EDITORIAL: ACA offers avenue to corral escalating public retiree costs

By The Bee Editorial BoardDecember 4, 2013 

As the public cost of health care for retired government workers soars, policymakers should explore alternatives, including the Affordable Care Act exchanges.

While the rollout of the federal Obamacare website has not inspired confidence in much of the country, the program ultimately could be a solution for the ever-escalating public cost of retiree medical bills.

In the past, health insurance was a big obstacle to early retirement and job mobility for people in the 55-to-64 age group. Now, those individuals can shop for coverage on California's new health insurance website, which is working well.

That option could help state and local governments. State and local governments, school districts and public universities typically provide health insurance to their retired workers until they qualify for Medicare at 65. Some continue benefits after Medicare age.

Obamacare may make providing health coverage for pre-65 retirees no longer necessary. With the advent of ACA, public workers and governments should explore having pre-Medicare retirees buy health coverage as individuals through the exchanges as an alternative to employer health coverage.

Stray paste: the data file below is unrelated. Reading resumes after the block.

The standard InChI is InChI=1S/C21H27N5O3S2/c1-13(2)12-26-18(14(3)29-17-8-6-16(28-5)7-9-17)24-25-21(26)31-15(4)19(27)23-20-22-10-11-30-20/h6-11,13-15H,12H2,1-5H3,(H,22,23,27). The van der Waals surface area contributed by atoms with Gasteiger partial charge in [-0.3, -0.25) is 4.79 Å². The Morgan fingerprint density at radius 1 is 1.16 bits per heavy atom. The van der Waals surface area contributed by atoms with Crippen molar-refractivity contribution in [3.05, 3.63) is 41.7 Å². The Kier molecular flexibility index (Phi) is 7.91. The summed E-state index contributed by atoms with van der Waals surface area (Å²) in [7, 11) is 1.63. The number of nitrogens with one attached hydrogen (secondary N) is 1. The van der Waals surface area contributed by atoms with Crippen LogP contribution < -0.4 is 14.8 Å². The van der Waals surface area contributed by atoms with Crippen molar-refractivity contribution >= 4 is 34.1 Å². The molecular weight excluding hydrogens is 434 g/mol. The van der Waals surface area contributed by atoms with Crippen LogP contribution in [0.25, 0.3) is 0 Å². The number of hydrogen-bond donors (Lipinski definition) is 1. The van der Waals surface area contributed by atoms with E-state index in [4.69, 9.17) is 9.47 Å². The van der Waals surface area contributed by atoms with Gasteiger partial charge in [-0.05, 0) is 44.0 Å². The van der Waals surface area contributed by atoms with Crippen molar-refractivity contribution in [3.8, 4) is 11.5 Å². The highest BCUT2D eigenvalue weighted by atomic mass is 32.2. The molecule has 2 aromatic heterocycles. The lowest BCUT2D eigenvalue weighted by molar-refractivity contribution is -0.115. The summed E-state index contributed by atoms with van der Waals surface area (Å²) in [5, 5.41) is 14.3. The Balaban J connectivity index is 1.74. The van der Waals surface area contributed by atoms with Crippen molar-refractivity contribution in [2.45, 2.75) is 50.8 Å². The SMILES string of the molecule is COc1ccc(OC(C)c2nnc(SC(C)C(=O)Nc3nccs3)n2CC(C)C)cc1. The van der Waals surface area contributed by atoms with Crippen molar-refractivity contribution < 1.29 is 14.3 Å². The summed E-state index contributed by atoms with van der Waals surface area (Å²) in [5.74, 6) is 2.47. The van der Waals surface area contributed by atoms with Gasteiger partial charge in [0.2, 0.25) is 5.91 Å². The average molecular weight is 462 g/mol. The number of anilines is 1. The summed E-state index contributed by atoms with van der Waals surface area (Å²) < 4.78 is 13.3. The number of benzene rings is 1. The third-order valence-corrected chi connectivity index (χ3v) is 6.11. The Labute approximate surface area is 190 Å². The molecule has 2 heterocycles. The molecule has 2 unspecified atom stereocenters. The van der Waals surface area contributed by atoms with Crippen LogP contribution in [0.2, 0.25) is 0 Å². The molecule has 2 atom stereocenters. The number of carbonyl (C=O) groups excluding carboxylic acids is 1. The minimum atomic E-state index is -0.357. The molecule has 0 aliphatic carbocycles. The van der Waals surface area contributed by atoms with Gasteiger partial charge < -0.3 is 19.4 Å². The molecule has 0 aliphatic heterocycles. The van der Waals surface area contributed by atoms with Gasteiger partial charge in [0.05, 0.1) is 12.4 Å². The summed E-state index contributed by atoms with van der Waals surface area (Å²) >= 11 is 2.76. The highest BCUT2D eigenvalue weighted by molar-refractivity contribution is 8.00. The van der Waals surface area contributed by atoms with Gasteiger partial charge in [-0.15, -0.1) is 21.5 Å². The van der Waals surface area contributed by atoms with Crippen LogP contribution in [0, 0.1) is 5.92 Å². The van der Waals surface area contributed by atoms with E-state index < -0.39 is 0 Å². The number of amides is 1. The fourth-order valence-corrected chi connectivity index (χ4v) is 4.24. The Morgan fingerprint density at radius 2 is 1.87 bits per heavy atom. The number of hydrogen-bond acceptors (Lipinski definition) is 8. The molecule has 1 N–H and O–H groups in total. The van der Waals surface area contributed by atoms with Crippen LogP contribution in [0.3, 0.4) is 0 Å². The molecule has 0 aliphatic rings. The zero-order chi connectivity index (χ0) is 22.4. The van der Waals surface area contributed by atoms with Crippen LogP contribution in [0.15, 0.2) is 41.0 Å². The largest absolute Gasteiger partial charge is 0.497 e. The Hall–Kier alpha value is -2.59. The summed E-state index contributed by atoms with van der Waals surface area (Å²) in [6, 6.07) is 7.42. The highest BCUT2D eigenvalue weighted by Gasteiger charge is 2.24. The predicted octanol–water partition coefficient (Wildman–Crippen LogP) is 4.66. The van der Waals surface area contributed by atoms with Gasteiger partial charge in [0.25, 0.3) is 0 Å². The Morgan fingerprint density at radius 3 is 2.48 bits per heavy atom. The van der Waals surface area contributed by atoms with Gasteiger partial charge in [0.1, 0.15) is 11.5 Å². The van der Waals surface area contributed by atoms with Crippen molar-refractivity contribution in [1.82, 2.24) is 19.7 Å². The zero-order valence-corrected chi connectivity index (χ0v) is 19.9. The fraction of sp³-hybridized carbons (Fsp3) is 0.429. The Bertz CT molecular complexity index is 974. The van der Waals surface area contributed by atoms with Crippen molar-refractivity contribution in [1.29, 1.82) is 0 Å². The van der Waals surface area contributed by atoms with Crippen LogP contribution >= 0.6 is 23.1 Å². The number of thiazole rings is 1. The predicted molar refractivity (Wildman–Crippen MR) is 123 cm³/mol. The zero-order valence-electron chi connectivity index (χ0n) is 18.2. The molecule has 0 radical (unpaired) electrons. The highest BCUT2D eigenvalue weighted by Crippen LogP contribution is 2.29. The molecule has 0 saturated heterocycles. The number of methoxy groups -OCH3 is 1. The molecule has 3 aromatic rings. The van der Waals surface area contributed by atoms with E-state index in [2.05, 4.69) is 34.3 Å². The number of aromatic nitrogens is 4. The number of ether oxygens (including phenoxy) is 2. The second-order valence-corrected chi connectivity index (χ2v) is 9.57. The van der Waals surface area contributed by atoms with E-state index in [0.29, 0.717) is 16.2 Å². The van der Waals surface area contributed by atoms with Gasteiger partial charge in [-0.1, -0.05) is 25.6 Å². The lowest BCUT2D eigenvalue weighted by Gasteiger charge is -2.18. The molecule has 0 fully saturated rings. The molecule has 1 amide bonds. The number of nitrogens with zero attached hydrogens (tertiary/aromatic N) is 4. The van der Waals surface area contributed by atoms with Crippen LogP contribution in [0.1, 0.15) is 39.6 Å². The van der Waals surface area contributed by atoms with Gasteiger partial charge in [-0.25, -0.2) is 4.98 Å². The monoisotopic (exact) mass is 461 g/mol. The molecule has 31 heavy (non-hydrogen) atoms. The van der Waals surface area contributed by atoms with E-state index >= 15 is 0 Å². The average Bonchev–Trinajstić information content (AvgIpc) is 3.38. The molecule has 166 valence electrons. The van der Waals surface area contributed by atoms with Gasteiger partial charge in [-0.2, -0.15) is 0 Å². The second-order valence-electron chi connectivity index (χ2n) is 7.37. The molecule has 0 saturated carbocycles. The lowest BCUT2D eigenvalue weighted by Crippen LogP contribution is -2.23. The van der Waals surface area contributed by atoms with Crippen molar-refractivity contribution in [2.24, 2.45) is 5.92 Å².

Retiree health care is a costly benefit. The Legislative Analyst's Office last month reported that the state general fund will spend $1.8 billion this year. That amount will grow by 10% a year, nearly doubling to $3.3 billion by 2019-20. That's not counting costs incurred by cities, counties, school districts and the University of California.

At a minimum, government officials should explore moving away from retiree health benefits for future hires, and look at alternatives for today's retirees.

Beverly Hills offers an innovative way to buy out existing retiree health benefits on a voluntary basis. That city sold bonds and used the money to fund a voluntary exchange program, called the Alternative Retiree Medical Program, in which employees could get a cash payment now — the net present actuarial value of their retiree benefit — in exchange for giving up city-financed health care benefits during retirement. With 58% of employees accepting the exchange, the city shaved $260 million off the cost of unfunded liabilities over 40 years.

Trying to shift existing retirees is a dicey strategy being challenged in the courts. But government should not spend more on post-employment benefits than it pays for people who are working.

 

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